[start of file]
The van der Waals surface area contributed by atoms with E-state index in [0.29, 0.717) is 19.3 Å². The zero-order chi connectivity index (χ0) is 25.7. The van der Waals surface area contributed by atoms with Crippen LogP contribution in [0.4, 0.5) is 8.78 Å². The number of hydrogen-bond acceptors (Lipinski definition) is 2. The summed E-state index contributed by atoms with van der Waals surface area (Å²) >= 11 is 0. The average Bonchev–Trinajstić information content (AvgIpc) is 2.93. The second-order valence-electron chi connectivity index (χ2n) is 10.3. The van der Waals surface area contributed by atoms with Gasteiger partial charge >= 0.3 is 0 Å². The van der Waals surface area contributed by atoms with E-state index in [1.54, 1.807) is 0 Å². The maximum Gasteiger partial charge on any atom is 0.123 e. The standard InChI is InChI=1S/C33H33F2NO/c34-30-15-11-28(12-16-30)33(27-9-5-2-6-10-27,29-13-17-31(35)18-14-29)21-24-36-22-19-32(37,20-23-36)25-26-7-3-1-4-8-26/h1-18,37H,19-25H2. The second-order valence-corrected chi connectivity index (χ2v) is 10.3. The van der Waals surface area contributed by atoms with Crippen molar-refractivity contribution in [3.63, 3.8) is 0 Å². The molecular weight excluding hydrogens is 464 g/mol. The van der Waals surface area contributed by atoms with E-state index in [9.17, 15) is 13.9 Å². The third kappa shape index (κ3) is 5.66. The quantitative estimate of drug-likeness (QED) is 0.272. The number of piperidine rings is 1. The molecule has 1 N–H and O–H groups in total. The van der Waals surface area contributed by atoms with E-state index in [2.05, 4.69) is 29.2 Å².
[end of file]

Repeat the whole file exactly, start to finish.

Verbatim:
The van der Waals surface area contributed by atoms with E-state index in [0.29, 0.717) is 19.3 Å². The zero-order chi connectivity index (χ0) is 25.7. The van der Waals surface area contributed by atoms with Crippen LogP contribution in [0.4, 0.5) is 8.78 Å². The number of hydrogen-bond acceptors (Lipinski definition) is 2. The summed E-state index contributed by atoms with van der Waals surface area (Å²) >= 11 is 0. The average Bonchev–Trinajstić information content (AvgIpc) is 2.93. The second-order valence-electron chi connectivity index (χ2n) is 10.3. The van der Waals surface area contributed by atoms with Gasteiger partial charge >= 0.3 is 0 Å². The van der Waals surface area contributed by atoms with E-state index in [1.54, 1.807) is 0 Å². The maximum Gasteiger partial charge on any atom is 0.123 e. The standard InChI is InChI=1S/C33H33F2NO/c34-30-15-11-28(12-16-30)33(27-9-5-2-6-10-27,29-13-17-31(35)18-14-29)21-24-36-22-19-32(37,20-23-36)25-26-7-3-1-4-8-26/h1-18,37H,19-25H2. The second-order valence-corrected chi connectivity index (χ2v) is 10.3. The van der Waals surface area contributed by atoms with Crippen molar-refractivity contribution in [3.63, 3.8) is 0 Å². The molecular weight excluding hydrogens is 464 g/mol. The van der Waals surface area contributed by atoms with E-state index in [9.17, 15) is 13.9 Å². The third kappa shape index (κ3) is 5.66. The quantitative estimate of drug-likeness (QED) is 0.272. The number of piperidine rings is 1. The molecule has 1 N–H and O–H groups in total. The van der Waals surface area contributed by atoms with E-state index in [2.05, 4.69) is 29.2 Å².